of his charge.
I’m like a holster,
or sheath, all function
and no fury. Don’t
you worry as I
swallow you whole. Those
ulcers in my gut
are only windows,
the stoma punched
in my throat is just
a keyhole. Don’t be shy.
Hand me the rattle
of your aching heart
and I’ll cradle you,
bird with broken wing.
Let me love you. I
will hold your brittle
bones together. I’ll
unclasp your beak
so you can sing.
It’s a world of always
leaving but here
you can always stay.
Copyright © 2019 by Rigoberto González. Originally published in Poem-a-Day on October 30, 2019, by the Academy of American Poets.
begins with its subject,
which is the sentence.
Track the sentence
to find out what happens
or how it will act. It is
the subject, after all. To track,
meaning keep an eye on,
which is synecdoche,
part representing the whole
of a thing. One
may track a package if he pleases.
One may track a person,
though you’d probably want
the whole of him, not only
an eye, or perhaps
only an eye. Look how
the sentence is so capable
of embracing contraction.
A him may function
as a subject, but that depends
upon the sentence, i.e., A man
is subject to his sentence.
Such syntax renders it like
a package showing evidence
of having been tampered with—
Copyright © 2019 by Nathan McClain. Originally published in Poem-a-Day on October 23, 2019, by the Academy of American Poets.
People always tell me, “Don’t put the cart
before the horse,” which is curious
because I don’t have a horse.
Is this some new advancement in public shaming—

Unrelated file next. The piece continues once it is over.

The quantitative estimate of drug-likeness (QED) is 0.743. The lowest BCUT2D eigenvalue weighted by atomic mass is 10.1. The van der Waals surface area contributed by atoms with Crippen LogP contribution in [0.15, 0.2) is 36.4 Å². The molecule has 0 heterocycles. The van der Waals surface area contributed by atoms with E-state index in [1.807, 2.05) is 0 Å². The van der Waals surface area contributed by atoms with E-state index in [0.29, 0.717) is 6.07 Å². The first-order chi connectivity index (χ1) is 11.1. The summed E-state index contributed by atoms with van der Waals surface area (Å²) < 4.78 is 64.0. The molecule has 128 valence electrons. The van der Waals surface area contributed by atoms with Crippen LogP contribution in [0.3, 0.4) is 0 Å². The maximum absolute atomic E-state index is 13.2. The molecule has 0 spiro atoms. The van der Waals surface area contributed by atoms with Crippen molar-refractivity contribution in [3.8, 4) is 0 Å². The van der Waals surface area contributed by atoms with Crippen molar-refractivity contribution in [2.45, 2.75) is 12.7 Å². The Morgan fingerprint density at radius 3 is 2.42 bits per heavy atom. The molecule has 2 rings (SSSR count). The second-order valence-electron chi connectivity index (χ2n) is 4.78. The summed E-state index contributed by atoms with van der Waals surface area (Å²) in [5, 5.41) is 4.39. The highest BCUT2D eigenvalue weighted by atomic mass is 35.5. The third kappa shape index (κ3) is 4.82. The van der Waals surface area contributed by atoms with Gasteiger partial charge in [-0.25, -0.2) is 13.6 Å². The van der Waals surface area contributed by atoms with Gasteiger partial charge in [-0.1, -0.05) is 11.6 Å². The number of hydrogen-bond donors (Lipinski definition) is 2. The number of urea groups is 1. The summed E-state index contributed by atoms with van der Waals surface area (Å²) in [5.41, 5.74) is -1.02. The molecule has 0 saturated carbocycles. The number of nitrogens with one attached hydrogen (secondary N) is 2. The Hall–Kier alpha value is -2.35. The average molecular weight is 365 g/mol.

repeatedly drawing one’s attention
to that which one is currently not, and never
has been, in possession of?
If ever, I happen to obtain a Clydesdale,
then I’ll align, absolutely, it to its proper position
in relation to the cart, but I can’t
do that because all I have is the cart.
One solitary cart—a little grief wagon that goes
precisely nowhere—along with, apparently, one
invisible horse, which does not pull,
does not haul, does not in any fashion
budge, impel or tow my disaster buggy
up the hill or down the road.
I’m not asking for much. A more tender world
with less hatred strutting the streets.
Perhaps a downtick in state-sanctioned violence
against civilians. Wind through the trees.
Water under the bridge. Kindness.
LOL, says the world. These things take time, says
the Office of Disappointment. Change cannot
be rushed, says the roundtable of my smartest friends.
Then, together, they say, The cart!
They say, The horse!
They say, Haven’t we told you already?
So my invisible horse remains
standing where it previously stood:
between hotdog stands and hallelujahs,
between the Nasdaq and the moon’s adumbral visage,
between the status quo and The Great Filter,